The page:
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  • Jason Riis

I don’t sell, I offer. Managing patient aspirations respectfully

Updated: Apr 8, 2019

Physicians have to both reign in and broaden patient expectations.


Reigning in is perhaps the more familiar task. Patients can be in denial about the severity of their condition and unrealistic about probable treatment outcomes. So, often, you have to lower their expectations.


But broadening patient expectations is important too. Patients can be shy and embarrassed to ask about cosmetic or sensitive treatments. Patients can be unaware of what is possible with new technologies. And patients can be ignorant about how age and sun will ravage their skin without preventive, proactive care. Physicians can broaden patient expectations by frequently showing possibilities and inevitabilities. Show patients their options, even if they don’t ask. And show them their future, even if they aren’t currently worried about it.


But how do you do that without feeling like a salesperson?


Dr. Gary Goldenberg’s motto on this point is, “I don’t sell. I offer”. Here are some examples of how he does that. These quotes are paraphrased from our interview:


When he sees a patient for a skin check, and notices rosacea, he’ll say to the patient:

You may have noticed those red veins around your nose. That’s rosacea, and I can clear it up in two easy treatments. Let’s finish your checkup because your health comes first. We can talk about that fun stuff after, if you like.


When he sees a patient with dry skin he often makes an even stronger offer:

I ask, ‘what is your skin care routine?’ When they tell me they don’t have one, I say, ‘What do you mean you don’t have one, come on, you’re in a dermatology office. You need a skin care routine!’ At that point the patient is usually interested in hearing me out. I have these cards where I check off what I think they need. While I finish the exam, my assistant goes and prepares the items to show the patient after. This package was personalized for their needs and they appreciate that. They also appreciate that I don’t pressure sell any of it. I offer it. If they want it fine. If not, that’s fine too. But I intentionally and personally, offer!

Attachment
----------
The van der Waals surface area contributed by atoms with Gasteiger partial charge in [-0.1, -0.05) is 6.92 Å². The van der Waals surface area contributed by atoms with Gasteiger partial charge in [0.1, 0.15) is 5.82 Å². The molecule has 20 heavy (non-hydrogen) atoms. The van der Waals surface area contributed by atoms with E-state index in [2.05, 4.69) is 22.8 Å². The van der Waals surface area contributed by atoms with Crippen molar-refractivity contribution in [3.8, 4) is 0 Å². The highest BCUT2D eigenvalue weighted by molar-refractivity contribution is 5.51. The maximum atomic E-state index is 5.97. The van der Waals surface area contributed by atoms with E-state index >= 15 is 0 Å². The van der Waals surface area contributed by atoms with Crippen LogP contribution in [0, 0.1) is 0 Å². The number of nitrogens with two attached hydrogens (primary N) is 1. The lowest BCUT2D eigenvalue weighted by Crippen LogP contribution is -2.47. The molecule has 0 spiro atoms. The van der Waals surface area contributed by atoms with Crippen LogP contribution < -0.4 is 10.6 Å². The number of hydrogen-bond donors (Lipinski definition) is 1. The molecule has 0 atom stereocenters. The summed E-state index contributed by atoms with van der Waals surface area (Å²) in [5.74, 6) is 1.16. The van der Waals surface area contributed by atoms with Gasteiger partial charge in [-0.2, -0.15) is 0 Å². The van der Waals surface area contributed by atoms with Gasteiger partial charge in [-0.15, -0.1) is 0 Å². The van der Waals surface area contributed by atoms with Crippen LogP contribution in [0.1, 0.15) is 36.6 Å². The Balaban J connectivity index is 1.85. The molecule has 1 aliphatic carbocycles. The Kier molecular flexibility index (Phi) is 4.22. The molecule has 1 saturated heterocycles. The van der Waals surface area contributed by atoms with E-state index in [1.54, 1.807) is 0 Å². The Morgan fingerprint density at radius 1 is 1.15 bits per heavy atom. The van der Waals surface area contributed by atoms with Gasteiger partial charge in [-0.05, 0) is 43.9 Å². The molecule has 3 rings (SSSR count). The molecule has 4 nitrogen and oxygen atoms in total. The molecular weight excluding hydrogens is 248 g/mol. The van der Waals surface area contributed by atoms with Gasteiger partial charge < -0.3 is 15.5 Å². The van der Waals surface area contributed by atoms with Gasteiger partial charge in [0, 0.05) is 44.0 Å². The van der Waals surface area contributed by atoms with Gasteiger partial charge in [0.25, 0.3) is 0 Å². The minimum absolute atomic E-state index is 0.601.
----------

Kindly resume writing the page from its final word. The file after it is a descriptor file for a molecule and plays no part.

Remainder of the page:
On the cosmetic side of his business, he gets a lot of patients coming in with a specific interest in Botox. He makes clear that he has more to offer:

I will of course give that patient Botox if that is what they really want and need. But new cosmetic patients usually know so little about their skin and the available treatment options, so I try to do a full cosmetic consultation. I examine the surface of the skin, the deeper layers, the texture, and the dynamic muscle movement. I describe fat grafting. What I am doing is planting seeds. These are the things that are available. Let’s talk about immediate, short term, and long term options. I don’t sell these things. I offer them, so that the patient is informed and can make a good decision about how to spend their money, over time.


Good sales people put relationships before transactions. They don’t do pressure sales which can damage a relationship. But they are still very proactive. They offer – intentionally and personally. Dermatologists can do that too.

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